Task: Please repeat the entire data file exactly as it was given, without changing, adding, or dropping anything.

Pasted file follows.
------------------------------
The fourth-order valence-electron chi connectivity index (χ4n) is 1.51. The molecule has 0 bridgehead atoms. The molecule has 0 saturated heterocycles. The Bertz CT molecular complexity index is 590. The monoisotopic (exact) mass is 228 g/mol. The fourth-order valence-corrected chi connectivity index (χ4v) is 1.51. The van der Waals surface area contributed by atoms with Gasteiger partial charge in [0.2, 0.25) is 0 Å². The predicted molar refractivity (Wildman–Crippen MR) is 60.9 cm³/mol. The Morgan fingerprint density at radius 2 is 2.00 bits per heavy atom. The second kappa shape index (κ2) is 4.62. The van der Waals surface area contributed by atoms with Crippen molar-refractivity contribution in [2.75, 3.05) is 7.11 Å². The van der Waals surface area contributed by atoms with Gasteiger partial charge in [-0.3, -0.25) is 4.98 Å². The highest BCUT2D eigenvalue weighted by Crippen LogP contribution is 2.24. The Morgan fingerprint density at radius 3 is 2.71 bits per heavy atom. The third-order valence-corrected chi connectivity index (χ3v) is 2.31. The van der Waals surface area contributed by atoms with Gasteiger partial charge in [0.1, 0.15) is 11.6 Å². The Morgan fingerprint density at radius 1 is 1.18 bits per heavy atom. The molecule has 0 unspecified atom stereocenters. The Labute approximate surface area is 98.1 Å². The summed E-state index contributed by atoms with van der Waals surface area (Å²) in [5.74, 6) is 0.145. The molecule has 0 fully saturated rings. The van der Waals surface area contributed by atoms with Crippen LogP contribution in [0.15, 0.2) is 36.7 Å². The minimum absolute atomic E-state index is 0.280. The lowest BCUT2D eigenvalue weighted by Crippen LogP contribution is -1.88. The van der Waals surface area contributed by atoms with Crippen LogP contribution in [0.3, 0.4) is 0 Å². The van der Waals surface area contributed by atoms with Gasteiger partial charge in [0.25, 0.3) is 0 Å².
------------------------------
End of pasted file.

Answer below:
The fourth-order valence-electron chi connectivity index (χ4n) is 1.51. The molecule has 0 bridgehead atoms. The molecule has 0 saturated heterocycles. The Bertz CT molecular complexity index is 590. The monoisotopic (exact) mass is 228 g/mol. The fourth-order valence-corrected chi connectivity index (χ4v) is 1.51. The van der Waals surface area contributed by atoms with Gasteiger partial charge in [0.2, 0.25) is 0 Å². The predicted molar refractivity (Wildman–Crippen MR) is 60.9 cm³/mol. The Morgan fingerprint density at radius 2 is 2.00 bits per heavy atom. The second kappa shape index (κ2) is 4.62. The van der Waals surface area contributed by atoms with Crippen molar-refractivity contribution in [2.75, 3.05) is 7.11 Å². The van der Waals surface area contributed by atoms with Gasteiger partial charge in [-0.3, -0.25) is 4.98 Å². The highest BCUT2D eigenvalue weighted by Crippen LogP contribution is 2.24. The Morgan fingerprint density at radius 3 is 2.71 bits per heavy atom. The third-order valence-corrected chi connectivity index (χ3v) is 2.31. The van der Waals surface area contributed by atoms with Gasteiger partial charge in [0.1, 0.15) is 11.6 Å². The Morgan fingerprint density at radius 1 is 1.18 bits per heavy atom. The molecule has 0 unspecified atom stereocenters. The Labute approximate surface area is 98.1 Å². The summed E-state index contributed by atoms with van der Waals surface area (Å²) in [5.74, 6) is 0.145. The molecule has 0 fully saturated rings. The van der Waals surface area contributed by atoms with Crippen LogP contribution in [0.15, 0.2) is 36.7 Å². The minimum absolute atomic E-state index is 0.280. The lowest BCUT2D eigenvalue weighted by Crippen LogP contribution is -1.88. The van der Waals surface area contributed by atoms with Crippen LogP contribution in [0.3, 0.4) is 0 Å². The van der Waals surface area contributed by atoms with Gasteiger partial charge in [0.25, 0.3) is 0 Å².